Can Be Invaluable
Vigil & Alford, PLLC strives to provide aggressive and quality legal representation to Colorado employees who are injured while on the job.
Please note that if you are injured at work, immediately notify your employer in writing of your injury. Failure to do so within 4 days of your injury can seriously impair your case.
There are many important filing deadlines that need to be met if you intend to proceed with a Workers Compensation Claim. Therefore, it is important to call Vigil & Alford, PLLC immediately if you feel that you have been injured at work, or suffer from an occupational injury.
Rules pertaining to these injuries are primarily governed by the Colorado Workers’ Compensation Act.
When the Colorado Workers’ Compensation Act was enacted, it was the intent of the general assembly for the Workers’ Compensation Act of Colorado to be:
“…interpreted so as to assure the quick and efficient delivery of disability and medical benefits to injured workers at a reasonable cost to employers, without the necessity of any litigation, recognizing that the workers’ compensation system in Colorado is based on a mutual renunciation of common law rights and defenses by employers and employees alike.” See C.R.S. 102(1).
Essentially, the Colorado Workers’ Compensation Act provides compensation to employees for injuries or occupational diseases that were caused by and arose out of the course and scope of employment.
Often it can be difficult to determine if an injury or occupational disease is “compensable” (payable) as it requires not only the injury, but a determination as to whether it arose out of the actual employment. There is often confusion in these matters as these circumstances are usually unique in each case.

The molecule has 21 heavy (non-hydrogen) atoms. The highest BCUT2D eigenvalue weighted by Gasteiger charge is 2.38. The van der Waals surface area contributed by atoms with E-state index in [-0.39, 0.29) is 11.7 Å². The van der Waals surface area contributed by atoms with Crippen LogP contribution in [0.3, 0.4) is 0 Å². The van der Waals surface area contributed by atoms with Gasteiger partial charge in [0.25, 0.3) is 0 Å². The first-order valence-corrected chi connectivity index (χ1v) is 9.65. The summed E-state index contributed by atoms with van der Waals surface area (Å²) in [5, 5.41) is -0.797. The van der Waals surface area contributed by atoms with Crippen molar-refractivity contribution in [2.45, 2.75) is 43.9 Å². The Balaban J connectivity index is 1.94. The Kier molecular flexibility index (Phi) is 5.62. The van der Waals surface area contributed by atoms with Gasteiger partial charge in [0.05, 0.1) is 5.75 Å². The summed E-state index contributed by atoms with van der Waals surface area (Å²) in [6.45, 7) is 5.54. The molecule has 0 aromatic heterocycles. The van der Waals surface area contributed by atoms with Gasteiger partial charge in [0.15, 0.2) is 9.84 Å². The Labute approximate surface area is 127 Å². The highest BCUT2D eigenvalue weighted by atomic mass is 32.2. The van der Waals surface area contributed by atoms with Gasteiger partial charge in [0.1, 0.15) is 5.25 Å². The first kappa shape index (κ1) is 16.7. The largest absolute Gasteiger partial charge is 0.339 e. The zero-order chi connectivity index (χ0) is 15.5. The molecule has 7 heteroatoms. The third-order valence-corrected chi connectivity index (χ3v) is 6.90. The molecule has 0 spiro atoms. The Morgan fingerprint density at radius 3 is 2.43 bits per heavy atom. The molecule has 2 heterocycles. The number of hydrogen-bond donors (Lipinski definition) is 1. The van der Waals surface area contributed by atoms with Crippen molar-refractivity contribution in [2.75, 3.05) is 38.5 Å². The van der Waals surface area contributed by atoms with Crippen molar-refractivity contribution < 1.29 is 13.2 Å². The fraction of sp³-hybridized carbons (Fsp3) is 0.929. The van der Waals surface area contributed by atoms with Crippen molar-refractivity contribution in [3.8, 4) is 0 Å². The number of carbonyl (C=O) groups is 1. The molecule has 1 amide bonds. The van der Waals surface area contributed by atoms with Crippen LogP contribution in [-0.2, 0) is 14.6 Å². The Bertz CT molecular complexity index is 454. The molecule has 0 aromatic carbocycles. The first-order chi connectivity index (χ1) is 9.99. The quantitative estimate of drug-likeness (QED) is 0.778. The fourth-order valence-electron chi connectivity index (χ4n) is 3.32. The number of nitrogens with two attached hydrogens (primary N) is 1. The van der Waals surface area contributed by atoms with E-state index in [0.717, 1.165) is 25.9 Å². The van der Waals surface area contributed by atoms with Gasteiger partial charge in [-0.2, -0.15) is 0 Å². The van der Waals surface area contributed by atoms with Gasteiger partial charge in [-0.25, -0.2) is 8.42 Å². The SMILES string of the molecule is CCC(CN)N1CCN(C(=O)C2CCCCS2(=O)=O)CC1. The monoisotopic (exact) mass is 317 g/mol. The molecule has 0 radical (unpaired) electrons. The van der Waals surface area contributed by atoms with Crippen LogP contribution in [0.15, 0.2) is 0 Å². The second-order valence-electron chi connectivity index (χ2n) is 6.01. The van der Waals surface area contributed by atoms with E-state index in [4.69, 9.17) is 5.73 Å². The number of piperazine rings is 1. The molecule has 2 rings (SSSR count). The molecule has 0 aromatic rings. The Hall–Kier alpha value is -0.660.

Under the Workers’ Compensation Act, and employee may be compensated with medical benefits, temporary total disability, temporary partial disability, rehabilitation maintenance benefits, disfigurement, and/or permanent partial disability payments. Further, according to the Act:
“Every employer, regardless of said employer’s method of insurance, shall furnish such medical, surgical, dental, nursing, and hospital treatment, medical, hospital, and surgical supplies, crutches, and apparatus as may reasonably be needed at the time of the injury or occupational disease and thereafter during the disability to cure and relieve the employee from the effects of the injury.” See C.R.S. 8-42-101(1)(a).
The Colorado Workers Compensation Act can be viewed and/or downloaded at http://www.colorado.gov/cs/Satellite/CDLE-WorkComp/CDLE/1248095315983